Faith vs. Giantology

February 8, 2019

“Let us go up at once and take possession, for we are well able to overcome it.” (Numbers 13:30)

In the Old Testament book of Numbers we read that twelve Hebrew spies were sent into Canaan to determine the strength of the enemies they would face invading that land. Ten of the spies reported that, “The people in that land are such big and fierce looking giants they made us feel like grasshoppers. And the cities are mightily fortified with walls so thick they build houses on them!”

However, two of the spies, Joshua and Caleb, reported that they had never seen such fruitful soil in their lives. They described how two men had to carry one cluster of grapes on a thick pole in Canaan.  Furthermore, they proclaimed that since they had the Lord with them they were well able to conquer the land of Canaan.

We might say the ten spies with the negative report were experts in “giantology” because they only saw the giants, while Caleb and Joshua saw the Lord. They had vision that the Lord was well able to give them the exceedingly fruitful land of Canaan.

When we “committee our way unto the Lord” and are challenged to take on a project that has great potential for being fruitful, but there are many obstacles and risks involved, we often have a split committee on a ten to two basis. Ten are experts on obstacles and risks involved in that project and two are like Caleb and Joshua.

When you are faced with challenges that involve risks but great potential for God, are you an expert in “giantology” or do you see the Lord?”

Dick Woodward, 11 February 2011


The Lord IS MY Shepherd

February 6, 2019

“The Lord is my Shepherd…”   (Psalm 23:1)

God created you and me to be men and women who make choices. God very much wants to be our Shepherd, but we must choose to make God our Shepherd.  We must deliberately choose to say, “baa!” and become one of the sheep of God’s pasture.

Can you declare the first five words of this great Shepherd Psalm as a personal confession of faith? Can you confess, “The Lord is my Shepherd?”

People touch me as they describe the way the Lord came into their lives, made them lie down and say, “baa!”  I am frequently concerned, however, when I fail to hear how that relationship is working in their lives today.

One of David’s most remarkable declarations in this psalm is that the blessings provided by his Shepherd-God are in place ‘all the days of my life.’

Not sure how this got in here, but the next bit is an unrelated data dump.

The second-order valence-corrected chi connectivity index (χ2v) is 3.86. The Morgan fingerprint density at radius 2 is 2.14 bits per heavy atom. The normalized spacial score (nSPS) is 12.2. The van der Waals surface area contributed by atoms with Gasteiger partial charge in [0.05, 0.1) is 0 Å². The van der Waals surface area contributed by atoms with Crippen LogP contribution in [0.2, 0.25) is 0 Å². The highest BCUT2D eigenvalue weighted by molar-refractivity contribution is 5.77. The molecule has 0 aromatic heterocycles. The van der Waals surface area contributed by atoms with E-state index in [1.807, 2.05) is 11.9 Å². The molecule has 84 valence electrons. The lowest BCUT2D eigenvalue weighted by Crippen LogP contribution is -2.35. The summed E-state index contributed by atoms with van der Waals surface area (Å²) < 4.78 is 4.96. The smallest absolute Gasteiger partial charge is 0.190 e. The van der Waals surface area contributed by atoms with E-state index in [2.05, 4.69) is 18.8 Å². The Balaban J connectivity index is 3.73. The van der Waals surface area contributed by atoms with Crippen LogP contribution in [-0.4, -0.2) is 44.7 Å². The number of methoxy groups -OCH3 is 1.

Be sure to make the observation that David’s great profession of faith is not, “The Lord was my Shepherd,” but that “The Lord is my Shepherd.”

When the Lord makes you lie down and confess, “The Lord is my Shepherd,” you are also confessing you are a sheep.

Sheep are completely helpless and hopeless without their shepherd.

Years ago I was out of bed at an early hour. When my wife asked why I was getting up at 4:30a.m., I told her what I read during my devotions: “When you wake up, get up, and when you get up, do something for God’s lambs.”  She responded, “baa!” (She was reminding that she and our five children are also God’s lambs.)

Psalm 23 is filled with sheep talk that shows us that God wants to hear every one of us say, “baa!”

Dick Woodward, from Psalm 23 Sheep Talk


The Beauty of Diversity

February 1, 2019

“If the whole body were an eye where would the sense of hearing be?”  (1Corinthians 12:17)

The story is told of a doctor who came out of the delivery room and told an expectant father, “I have some grave news for you. Your wife has given birth to a 7-pound eyeball.  And that’s not all. It’s blind!”

If you came home one night in the dark and found a 185 pound eyeball in the corner of your front porch, would that give you a rush of anxiety?

In the verse above the Apostle Paul uses an illustration like the illustrations I just shared. He does this in his inspired letter to the Corinthians because he wants to make a point: the beauty of diversity.

One of the fingerprints of the Church of Jesus Christ is that we celebrate diversity. Diversity in the body of Christ is to be celebrated rather than resolved. If two of us are exactly alike one of us is unnecessary. Some members of the First Church of Corinth were telling others they were not authentically spiritual unless they had the same spiritual gifts that they had.

Paul’s remedy for that kind of thinking was the metaphor of a body being just one member and not a body with the beauty of many diverse parts. Other members of the body of Christ have what you do not have and you have what they do not have – that means you need them and they need you.

The body of Christ is a team sport.  Are you willing to be a team player?  If so, step up and play your part.

Dick Woodward, 05 February 2013


Peter’s Prayer: Lord, Save Me!

January 25, 2019

“But when he saw the wind, he was afraid and, beginning to sink, cried out, ‘Lord, save me!’” (Matthew 14:30)

In the Bible the Apostle Peter is the only man besides Jesus Christ who walked on water. Yet millions only remember that he took his eyes off the Lord and would have drowned if the Lord had not saved him.

We read Peter’s magnificent faith was flawed. He saw the wind. Since we cannot see wind this means when he saw what the wind was doing, he lost sight of what Jesus was doing and became afraid.

The remarkable thing here is that when he kept his eyes on Jesus, Peter walked on water!

It was not until he was beginning to sink that Peter cried out this prayer. Two thousand years later, this remains a go-to prayer for us through the storms of life. Jesus taught that our prayers should not be long. We should never think we will generate grace with God by our many words. (If Peter had made a longer prayer, the words beyond the third would have been glub, glub glub!)